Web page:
Margin debt is another risk that bears watching. Margin debt is a reflection of speculative excesses that often develop late in a bull market. As a percentage of GDP, margin debt hit an all-time high in April 2015 and has since contracted. This is something we have been watching, looking for clues that the bull run is beginning to wane, since past peaks in margin debt have occurred near market tops. However, for now, margin debt has rebounded with the market but it so far has failed to surpass the previous peak and therefore remains a concern that we are monitoring closely.
The S&P 500 has now been up on a total return basis for eight straight years and we have been mostly bullish over that span. The all-time record for consecutive up years is nine (1991—1999), so another year of gains would tie that record. That helps underscore one of the risks of this aging bull. This is now the second longest bull market since 1932, only the bull market of the 1990s was longer. We have said many times over the past couple of years that bull markets don’t typically die of old age, but at the same time, a long-lived bull market can be a risk that bears close scrutiny.
Inflation is a growing concern for the Fed but they still may be underestimating what lies ahead. Fed officials currently expect core inflation for personal consumption expenditures to remain below their 2.0% target until late 2018. Yet emerging evidence and leading inflation indicators paint a different picture. While Core CPI has been relatively stable at 2.1% over the past year, the Future Inflation Gauge from the Economic Cycle Research Institute moved up to an eight-and-a-half-year high and the Ned Davis Research Inflation Timing Model is in a solid uptrend. Both of these indicators point to inflation pressures building, in addition to the wage pressures we discussed earlier.
As we observed before, the Federal Reserve seems to be behind the curve with upside risks to inflation. The latest comments out of the Fed are somewhat at odds between letting the economy “run hot” and setting expectations of three additional rate hikes in 2017. However, if recent history is any guide, the Fed will fall short of hiking rates as often as they suggest given that they only hiked rates once in each of the past two years. We expect the Fed to hike rates twice in 2017. However, in our opinion, it is not how many times the Fed raises rates that is most important, but what the Federal Reserve Board looks like over the next couple of years. Janet Yellen will not be reappointed as Fed Chair when her term expires on January 31, 2018. Trump will have an incredible opportunity to shape the Board of Governors. In addition to nominating a new Chair, he will fill at least two other vacancies on the board.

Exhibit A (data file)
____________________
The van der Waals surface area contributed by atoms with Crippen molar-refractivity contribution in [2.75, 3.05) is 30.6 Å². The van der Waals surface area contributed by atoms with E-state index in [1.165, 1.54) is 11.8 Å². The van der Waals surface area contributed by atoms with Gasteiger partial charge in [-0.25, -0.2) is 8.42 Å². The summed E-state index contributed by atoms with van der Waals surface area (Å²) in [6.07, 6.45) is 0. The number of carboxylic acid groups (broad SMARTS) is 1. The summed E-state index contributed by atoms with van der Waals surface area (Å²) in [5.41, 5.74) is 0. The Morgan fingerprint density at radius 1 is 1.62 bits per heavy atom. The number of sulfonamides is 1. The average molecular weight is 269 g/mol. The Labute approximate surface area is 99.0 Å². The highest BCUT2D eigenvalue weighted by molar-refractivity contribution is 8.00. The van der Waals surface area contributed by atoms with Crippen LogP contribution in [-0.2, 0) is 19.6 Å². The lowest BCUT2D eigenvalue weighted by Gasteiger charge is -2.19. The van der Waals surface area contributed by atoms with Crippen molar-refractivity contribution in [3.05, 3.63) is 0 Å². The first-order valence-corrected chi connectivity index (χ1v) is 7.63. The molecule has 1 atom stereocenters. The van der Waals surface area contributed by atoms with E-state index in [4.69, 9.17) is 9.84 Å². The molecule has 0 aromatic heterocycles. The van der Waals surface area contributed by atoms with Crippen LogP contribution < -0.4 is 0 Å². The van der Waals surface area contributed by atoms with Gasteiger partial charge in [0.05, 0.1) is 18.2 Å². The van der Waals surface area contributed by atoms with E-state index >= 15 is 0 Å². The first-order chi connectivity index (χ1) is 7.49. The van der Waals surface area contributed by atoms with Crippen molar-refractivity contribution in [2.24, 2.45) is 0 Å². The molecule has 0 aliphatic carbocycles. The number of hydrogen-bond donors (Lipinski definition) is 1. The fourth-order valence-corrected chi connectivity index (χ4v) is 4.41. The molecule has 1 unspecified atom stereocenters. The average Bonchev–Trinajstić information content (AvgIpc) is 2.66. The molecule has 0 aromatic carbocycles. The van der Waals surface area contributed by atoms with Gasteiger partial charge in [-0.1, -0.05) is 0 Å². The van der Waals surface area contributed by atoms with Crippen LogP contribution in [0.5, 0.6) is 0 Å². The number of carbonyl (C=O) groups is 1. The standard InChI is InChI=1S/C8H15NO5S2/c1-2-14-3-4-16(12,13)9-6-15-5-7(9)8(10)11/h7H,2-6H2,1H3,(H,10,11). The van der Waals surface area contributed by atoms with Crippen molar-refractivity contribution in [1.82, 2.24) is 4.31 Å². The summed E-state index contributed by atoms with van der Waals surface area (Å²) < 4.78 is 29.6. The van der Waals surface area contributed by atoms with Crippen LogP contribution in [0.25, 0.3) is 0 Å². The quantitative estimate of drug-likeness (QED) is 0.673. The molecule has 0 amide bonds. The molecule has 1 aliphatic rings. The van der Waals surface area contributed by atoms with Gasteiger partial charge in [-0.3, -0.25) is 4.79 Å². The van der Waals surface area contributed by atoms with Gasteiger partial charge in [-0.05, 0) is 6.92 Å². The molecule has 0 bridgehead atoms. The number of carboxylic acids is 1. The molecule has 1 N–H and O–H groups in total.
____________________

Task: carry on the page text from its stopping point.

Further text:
The 10-year Treasury yield surged from a post-Brexit low of 1.36% to a post-Trump victory high of 2.60%, rising nearly 125 bps. The 10-year yield ended 2016 at 2.45%. Essentially the 10-year Treasury yield made a round trip with the journey beginning with a 100 bps decline early in the year, followed by a Trump election victory surge. Our expectation is that the pace of the backup in yields will slow as widespread pessimism among bond investors is now evident. As a result, we may witness this current area holding for the moment as yields consolidate. Our intermediate-term stance is that we will see the 3.0% level on the 10-year Treasury Note, which represents the January 2014 high, and in our opinion, that level is key to the long-term outlook. While 3.0% is our intermediate-term upside target for yields, we think yields could back off that level and we have a yearend target of 2.75%.
Our long-term view on interest rates is that the low is in and a new secular bear market has begun. However, that does not mean that fixed income investors are doomed to experience losses. History suggests quite the opposite. For example, the 10-year Treasury yield has risen in 19 of the 41 years since the inception of the Barclays Aggregate Bond Index. In 16 of those years, or 84% of the time, the Aggregate Bond Index gained as rates rose. In addition, yields rose in 13 of the 33 years since the inception of the Barclays High Yield Index. High yields rose in 10 of the 13 years, or 77% of the time, and the average gain in those years was 11%. In addition, yields rose in 16 of the 37 years since the inception of the Barclays Municipal Bond Index. Muni bonds rose in 11 of the 16 years, or 69% of the time that rates were rising. Finally, using the Barclays Aggregate Bond Index since its inception, only 1% of the total return has been from price appreciation, 16% of the index total return has been from coupons, and a staggering 83% of the index return has been from reinvesting coupons. This is why higher rates are not entirely bad, higher rates often mean higher coupons and more reinvestment income.
In our Outlook last year, we stated that “High yield bonds have one of the best risk-adjusted return profiles.” High yield bonds certainly did turn in great performance in 2016 with the Barclays High Yield Index up 17.13%. In a highly anticipated and telegraphed move, the Federal Reserve hiked interest rates for only the second time in over a decade during the fourth quarter and, leading up to the event, there was some fear and trepidation about the impact that any rate hike would have on the fixed income markets. So far this time, as with the rate hike in 2015, there has been no real negative impact on the markets. We have often said that we believe high yield would outperform in rising interest rate environments.